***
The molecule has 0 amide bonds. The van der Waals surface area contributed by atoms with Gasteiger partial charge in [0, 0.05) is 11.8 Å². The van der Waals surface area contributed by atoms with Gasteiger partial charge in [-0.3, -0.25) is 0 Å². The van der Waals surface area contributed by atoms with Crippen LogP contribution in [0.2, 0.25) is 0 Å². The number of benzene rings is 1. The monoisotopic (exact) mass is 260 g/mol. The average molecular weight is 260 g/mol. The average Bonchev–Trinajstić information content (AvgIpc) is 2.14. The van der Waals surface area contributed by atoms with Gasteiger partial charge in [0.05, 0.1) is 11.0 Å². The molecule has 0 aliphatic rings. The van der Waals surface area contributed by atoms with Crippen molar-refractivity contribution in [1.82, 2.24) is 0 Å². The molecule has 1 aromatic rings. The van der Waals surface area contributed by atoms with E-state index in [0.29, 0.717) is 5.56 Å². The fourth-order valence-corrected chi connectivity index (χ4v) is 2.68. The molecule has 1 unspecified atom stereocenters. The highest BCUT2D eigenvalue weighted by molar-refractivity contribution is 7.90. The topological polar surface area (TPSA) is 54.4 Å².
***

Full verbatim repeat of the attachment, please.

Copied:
The molecule has 0 amide bonds. The van der Waals surface area contributed by atoms with Gasteiger partial charge in [0, 0.05) is 11.8 Å². The van der Waals surface area contributed by atoms with Gasteiger partial charge in [-0.3, -0.25) is 0 Å². The van der Waals surface area contributed by atoms with Crippen LogP contribution in [0.2, 0.25) is 0 Å². The number of benzene rings is 1. The monoisotopic (exact) mass is 260 g/mol. The average molecular weight is 260 g/mol. The average Bonchev–Trinajstić information content (AvgIpc) is 2.14. The van der Waals surface area contributed by atoms with Gasteiger partial charge in [0.05, 0.1) is 11.0 Å². The molecule has 0 aliphatic rings. The van der Waals surface area contributed by atoms with Crippen molar-refractivity contribution in [1.82, 2.24) is 0 Å². The molecule has 1 aromatic rings. The van der Waals surface area contributed by atoms with E-state index in [0.29, 0.717) is 5.56 Å². The fourth-order valence-corrected chi connectivity index (χ4v) is 2.68. The molecule has 1 unspecified atom stereocenters. The highest BCUT2D eigenvalue weighted by molar-refractivity contribution is 7.90. The topological polar surface area (TPSA) is 54.4 Å².